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JACKSON, MISS. One fall night while driving down a Mississippi road, a driver spots two eerie green eyes staring back into the glare of the headlights. What should a driver do when a deer merges onto a lane of the road that they are traveling in? How can drivers reach their destination safely with the threat of hitting a deer? The Mississippi Department of Transportation (MDOT) wants to answer all questions on how to drive safely during deer season.
When summer finally winds down and fall begins, deer start to move around and become more visible throughout the states roadways. The increase in vehicle-deer crashes in the fall and winter months is partially a result of higher traffic volumes, higher vehicle speed and shorter daylight hours.
Mississippi averages over 3,000 deer-related crashes per year, said MDOT executive director Melinda McGrath. Hitting a deer can be a very costly expense and sometimes it can be a life-threatening accident.
There is no way to control deer movement, but there are steps to take to minimize the chances of a collision while driving. MDOT offers these tips for all motorists:
• DO NOT SWERVE if a deer runs in front of a moving car. Swerving can cause drivers to lose control of their vehicle, causing an even more serious accident.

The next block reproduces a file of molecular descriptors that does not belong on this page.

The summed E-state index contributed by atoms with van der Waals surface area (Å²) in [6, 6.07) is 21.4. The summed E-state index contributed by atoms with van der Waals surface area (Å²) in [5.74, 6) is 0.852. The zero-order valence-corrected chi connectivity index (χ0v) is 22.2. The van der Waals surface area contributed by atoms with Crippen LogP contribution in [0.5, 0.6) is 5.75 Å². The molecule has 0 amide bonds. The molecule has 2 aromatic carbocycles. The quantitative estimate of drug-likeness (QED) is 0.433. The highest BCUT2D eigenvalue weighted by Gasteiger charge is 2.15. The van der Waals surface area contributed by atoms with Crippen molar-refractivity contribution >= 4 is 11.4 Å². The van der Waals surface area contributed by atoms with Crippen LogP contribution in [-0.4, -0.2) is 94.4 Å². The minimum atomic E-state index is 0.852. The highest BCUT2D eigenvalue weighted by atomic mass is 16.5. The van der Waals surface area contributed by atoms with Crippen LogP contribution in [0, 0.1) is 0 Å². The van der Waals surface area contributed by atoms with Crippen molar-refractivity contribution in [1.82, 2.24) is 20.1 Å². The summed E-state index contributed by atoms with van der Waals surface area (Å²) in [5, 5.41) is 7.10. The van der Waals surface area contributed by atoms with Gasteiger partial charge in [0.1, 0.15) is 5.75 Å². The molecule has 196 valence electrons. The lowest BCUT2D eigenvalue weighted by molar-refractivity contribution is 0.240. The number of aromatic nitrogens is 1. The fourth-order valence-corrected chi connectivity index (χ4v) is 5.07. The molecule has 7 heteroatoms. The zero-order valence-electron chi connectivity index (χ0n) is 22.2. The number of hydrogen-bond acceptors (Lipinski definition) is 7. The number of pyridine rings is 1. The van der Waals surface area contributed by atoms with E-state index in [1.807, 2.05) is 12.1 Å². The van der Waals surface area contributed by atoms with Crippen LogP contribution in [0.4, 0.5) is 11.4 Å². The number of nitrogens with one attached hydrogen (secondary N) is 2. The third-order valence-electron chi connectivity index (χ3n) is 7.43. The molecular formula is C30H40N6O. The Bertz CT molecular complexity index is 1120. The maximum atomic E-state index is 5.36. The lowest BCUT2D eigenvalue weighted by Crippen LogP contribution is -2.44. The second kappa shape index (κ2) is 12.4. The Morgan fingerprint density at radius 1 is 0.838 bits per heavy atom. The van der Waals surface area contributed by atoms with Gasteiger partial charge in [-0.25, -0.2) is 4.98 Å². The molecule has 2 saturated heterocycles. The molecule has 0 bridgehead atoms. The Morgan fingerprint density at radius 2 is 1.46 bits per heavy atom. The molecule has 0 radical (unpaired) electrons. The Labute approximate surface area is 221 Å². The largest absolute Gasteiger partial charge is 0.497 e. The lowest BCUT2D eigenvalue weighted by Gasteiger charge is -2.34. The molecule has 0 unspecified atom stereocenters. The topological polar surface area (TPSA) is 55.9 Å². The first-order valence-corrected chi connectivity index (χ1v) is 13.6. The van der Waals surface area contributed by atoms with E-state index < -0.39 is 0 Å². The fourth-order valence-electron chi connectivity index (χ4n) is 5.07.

• Deer are pack animals. Take extra caution for deer lingering around in the same area.
• Pay attention when driving at dawn and dusk. About 20 percent of crashes occur in early morning, while more than half occur between 5 p.m. and midnight.
• Always buckle up for safety and drive at a safe, sensible speed.
• At night use high beams, when no traffic is approaching, to illuminate the eyes of deer near the road. Make sure both headlights and high beams are cleaned and aimed correctly.
No matter if a driver is traveling rural roads or busy highways, the threat of hitting a deer while driving is very real, said McGrath. All motorists should take extra precautions during deer season to ensure their safety while traveling.
MDOT urges motorists to avoid distracted driving and buckle up for safety when traveling Mississippis highways and roadways during deer season.